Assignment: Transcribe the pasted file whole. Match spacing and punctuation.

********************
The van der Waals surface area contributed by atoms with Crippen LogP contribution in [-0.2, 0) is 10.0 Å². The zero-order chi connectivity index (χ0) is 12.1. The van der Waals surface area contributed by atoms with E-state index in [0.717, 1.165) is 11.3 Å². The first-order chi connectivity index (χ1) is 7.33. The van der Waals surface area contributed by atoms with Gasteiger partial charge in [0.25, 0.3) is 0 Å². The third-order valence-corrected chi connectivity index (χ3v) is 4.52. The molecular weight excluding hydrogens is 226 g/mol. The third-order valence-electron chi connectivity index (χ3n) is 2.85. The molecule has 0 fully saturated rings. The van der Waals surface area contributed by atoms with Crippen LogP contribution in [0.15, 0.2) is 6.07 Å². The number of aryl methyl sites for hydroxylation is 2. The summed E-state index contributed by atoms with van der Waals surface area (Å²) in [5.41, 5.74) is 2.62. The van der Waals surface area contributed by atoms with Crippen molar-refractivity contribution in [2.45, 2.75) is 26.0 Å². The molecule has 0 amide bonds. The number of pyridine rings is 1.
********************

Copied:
The van der Waals surface area contributed by atoms with Crippen LogP contribution in [-0.2, 0) is 10.0 Å². The zero-order chi connectivity index (χ0) is 12.1. The van der Waals surface area contributed by atoms with E-state index in [0.717, 1.165) is 11.3 Å². The first-order chi connectivity index (χ1) is 7.33. The van der Waals surface area contributed by atoms with Gasteiger partial charge in [0.25, 0.3) is 0 Å². The third-order valence-corrected chi connectivity index (χ3v) is 4.52. The molecular weight excluding hydrogens is 226 g/mol. The third-order valence-electron chi connectivity index (χ3n) is 2.85. The molecule has 0 fully saturated rings. The van der Waals surface area contributed by atoms with Crippen LogP contribution in [0.15, 0.2) is 6.07 Å². The number of aryl methyl sites for hydroxylation is 2. The summed E-state index contributed by atoms with van der Waals surface area (Å²) in [5.41, 5.74) is 2.62. The van der Waals surface area contributed by atoms with Crippen molar-refractivity contribution in [2.45, 2.75) is 26.0 Å². The molecule has 0 amide bonds. The number of pyridine rings is 1.